The U.S. Supreme Court equates money with freedom of speech. Now, The Financial Services Committee of the U.S. House of Representatives is trying to determine whether or not Bitcoin is money. If so, should Bitcoin also be equated with freedom of speech?
The Debate About Whether Bitcoin is Money Gains Steam
Although there is a lack of consensus, many argue that Bitcoin is money. Early this year, Goldman Sachs issued a report entitled “Bitcoin as Money.” When the report was released, Forbes asked the economists involved in the study whether Bitcoin could succeed as a form of money.
“In theory, yes,” the Goldman economists replied.
According to Forbes, for these economists:
If Bitcoin is capable of facilitating transactions at a low cost or can provide better risk-adjusted returns for portfolios, then it is as good as money.
On the other hand, the courts have struggled to define what Bitcoin is. For instance, New York courts have held that Bitcoin is money. The New York Journal provides several examples in which Bitcoin was considered as such.
One example is The Silk Road Case, United States v. Ulbricht, 31 F. Supp. 3d 540 (S.D.N.Y. 2014), which stated:
The court found that Bitcoin fit within the meaning of a financial transaction involving the movement of funds for purposes of the money laundering statute, 18 U.S.C. §1956, and upheld the indictment.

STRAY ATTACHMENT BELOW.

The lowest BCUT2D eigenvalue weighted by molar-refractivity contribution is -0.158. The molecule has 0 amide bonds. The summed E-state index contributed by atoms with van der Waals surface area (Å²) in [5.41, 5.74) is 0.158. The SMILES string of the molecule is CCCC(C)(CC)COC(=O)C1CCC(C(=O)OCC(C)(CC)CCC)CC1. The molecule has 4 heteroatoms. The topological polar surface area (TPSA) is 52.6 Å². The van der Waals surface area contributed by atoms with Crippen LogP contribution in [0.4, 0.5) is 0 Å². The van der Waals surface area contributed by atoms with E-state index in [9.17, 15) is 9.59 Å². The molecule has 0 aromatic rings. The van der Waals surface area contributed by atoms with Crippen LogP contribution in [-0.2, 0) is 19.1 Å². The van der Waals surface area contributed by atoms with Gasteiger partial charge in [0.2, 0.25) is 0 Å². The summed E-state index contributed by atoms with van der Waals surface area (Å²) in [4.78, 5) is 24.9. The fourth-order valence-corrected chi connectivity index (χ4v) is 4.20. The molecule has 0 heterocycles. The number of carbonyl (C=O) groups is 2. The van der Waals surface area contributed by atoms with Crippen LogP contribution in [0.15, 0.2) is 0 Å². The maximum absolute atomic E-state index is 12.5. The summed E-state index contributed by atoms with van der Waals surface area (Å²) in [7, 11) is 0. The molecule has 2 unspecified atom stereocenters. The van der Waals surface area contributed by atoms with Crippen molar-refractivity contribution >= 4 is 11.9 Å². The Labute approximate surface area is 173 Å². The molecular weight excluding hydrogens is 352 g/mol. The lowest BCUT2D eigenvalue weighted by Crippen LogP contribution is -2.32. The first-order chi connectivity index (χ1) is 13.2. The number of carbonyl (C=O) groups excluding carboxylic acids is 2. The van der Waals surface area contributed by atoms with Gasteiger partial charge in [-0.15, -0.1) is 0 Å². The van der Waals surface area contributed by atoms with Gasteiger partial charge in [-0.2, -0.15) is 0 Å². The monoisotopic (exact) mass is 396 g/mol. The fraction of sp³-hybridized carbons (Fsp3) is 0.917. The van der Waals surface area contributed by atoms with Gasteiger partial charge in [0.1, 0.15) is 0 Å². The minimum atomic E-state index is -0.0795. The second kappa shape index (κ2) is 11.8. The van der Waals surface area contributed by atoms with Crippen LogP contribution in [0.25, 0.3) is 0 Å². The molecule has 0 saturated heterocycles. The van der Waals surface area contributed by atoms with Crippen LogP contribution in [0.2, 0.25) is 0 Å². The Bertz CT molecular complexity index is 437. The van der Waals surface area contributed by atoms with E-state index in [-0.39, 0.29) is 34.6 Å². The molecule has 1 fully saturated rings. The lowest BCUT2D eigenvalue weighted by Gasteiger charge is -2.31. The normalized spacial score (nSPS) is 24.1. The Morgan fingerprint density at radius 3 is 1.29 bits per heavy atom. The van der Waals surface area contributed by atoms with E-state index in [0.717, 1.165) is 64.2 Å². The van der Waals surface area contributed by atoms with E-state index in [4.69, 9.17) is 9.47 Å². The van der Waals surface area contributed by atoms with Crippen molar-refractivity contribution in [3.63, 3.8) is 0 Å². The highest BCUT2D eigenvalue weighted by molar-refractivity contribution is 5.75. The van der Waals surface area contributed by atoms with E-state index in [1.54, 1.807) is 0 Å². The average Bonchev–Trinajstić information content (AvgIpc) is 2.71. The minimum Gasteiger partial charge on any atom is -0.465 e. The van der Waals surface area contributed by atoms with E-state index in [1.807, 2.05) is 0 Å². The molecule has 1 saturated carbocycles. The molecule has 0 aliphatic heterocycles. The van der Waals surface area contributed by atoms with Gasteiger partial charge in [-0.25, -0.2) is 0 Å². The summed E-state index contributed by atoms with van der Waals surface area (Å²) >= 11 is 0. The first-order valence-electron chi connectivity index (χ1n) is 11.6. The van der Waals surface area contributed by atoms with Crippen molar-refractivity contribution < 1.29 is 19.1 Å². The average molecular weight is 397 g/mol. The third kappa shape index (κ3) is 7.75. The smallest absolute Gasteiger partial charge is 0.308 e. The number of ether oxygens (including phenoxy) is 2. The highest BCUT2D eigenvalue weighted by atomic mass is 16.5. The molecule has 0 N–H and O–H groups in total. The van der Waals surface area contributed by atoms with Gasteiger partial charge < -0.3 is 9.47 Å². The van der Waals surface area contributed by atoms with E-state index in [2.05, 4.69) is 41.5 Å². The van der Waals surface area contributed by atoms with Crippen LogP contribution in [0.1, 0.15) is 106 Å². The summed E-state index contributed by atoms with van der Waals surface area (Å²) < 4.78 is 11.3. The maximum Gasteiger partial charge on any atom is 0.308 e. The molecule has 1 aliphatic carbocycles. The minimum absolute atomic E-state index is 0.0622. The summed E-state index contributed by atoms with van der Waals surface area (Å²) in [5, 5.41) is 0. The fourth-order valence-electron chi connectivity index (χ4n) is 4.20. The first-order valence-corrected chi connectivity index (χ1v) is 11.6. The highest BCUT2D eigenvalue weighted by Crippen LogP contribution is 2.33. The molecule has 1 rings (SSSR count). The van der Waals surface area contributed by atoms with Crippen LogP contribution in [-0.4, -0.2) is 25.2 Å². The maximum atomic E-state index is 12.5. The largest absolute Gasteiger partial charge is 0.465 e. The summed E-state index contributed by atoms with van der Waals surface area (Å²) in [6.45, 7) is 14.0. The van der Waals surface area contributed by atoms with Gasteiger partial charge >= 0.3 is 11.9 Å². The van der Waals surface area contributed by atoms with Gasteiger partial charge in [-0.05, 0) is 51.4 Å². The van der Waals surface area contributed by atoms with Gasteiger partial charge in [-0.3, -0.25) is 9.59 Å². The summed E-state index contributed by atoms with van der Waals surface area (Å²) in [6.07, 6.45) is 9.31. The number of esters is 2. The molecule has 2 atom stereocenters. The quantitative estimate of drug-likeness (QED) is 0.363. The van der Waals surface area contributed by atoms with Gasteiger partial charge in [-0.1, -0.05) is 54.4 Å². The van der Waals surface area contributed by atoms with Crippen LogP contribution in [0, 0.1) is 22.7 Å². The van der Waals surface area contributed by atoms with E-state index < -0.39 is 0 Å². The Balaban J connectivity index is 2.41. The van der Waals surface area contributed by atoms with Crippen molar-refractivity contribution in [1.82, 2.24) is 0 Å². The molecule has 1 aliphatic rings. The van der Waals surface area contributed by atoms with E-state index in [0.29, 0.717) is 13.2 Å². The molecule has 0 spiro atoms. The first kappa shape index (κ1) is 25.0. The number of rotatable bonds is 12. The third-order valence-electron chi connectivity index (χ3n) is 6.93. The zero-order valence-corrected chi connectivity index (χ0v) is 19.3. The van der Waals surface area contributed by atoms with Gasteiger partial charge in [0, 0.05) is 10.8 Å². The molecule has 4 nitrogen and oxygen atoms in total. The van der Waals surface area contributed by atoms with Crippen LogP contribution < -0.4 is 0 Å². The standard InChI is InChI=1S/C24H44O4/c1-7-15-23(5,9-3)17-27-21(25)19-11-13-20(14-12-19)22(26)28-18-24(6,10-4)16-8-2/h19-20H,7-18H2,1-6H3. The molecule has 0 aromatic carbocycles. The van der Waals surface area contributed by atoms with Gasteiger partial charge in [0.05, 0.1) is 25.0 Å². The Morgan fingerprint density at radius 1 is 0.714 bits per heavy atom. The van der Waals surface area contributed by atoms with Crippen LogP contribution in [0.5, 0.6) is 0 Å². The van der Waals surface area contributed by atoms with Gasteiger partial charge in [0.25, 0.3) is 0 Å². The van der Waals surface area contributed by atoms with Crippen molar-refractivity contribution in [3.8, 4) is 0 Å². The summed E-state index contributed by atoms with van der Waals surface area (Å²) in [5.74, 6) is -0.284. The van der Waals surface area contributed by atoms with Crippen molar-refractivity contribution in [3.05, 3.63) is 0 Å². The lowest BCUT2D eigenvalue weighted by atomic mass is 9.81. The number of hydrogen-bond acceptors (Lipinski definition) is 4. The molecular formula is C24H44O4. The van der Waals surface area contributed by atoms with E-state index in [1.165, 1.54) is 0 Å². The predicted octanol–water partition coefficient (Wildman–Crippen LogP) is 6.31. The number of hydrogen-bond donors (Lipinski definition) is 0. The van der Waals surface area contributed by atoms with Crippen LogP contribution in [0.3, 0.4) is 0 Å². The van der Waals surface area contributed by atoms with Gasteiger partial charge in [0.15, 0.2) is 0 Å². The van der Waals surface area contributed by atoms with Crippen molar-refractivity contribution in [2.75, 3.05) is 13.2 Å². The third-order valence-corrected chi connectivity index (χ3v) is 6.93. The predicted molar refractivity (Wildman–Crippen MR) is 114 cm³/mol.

Another — United States v. Murgio, 209 F. Supp. 3d 698 (S.D.N.Y. 2016), stated:
The court added that funds are generally thought of as money, or often money for a specific purpose.
Freedom of Speech Includes Money
Most importantly, the Supreme Court has equated money with speech. For example, in the case Buckley v. Valeo, 424 U.S. 1 (1976), an annotation reads:
While the government can limit how much individuals contribute to political campaigns, it cannot place limits on campaign expenditures, expenditures by a candidate from personal resources, or independent expenditures by groups supporting the campaign. This is because the Court equated money with speech in this context, so the First Amendment applies.
Free speech is one of the most precious human rights. Freedom of speech and freedom of expression are the pillars of democracy, and they are under the protection of the First Amendment of the Constitution of the United States.
On July 18, 2018, the Monetary Policy and Trade Subcommittee of the House Financial Services Committee met to determine to what extent the U.S. government should consider Bitcoin and other cryptocurrencies as money.
Controlling money is controlling speech. Therefore, if Bitcoin is money, it should not be controlled. In this regard, Alex Lemieux poses the question on The Republican Standard:
As Congress attempts to get a stranglehold on digital currency, people may ask that since money – especially in elections – is noted as a freedom of speech or expression, should cryptocurrency remain unregulated?
Do you agree that, like money, Bitcoin should also be equated with freedom of speech? Let us know in the comments below!
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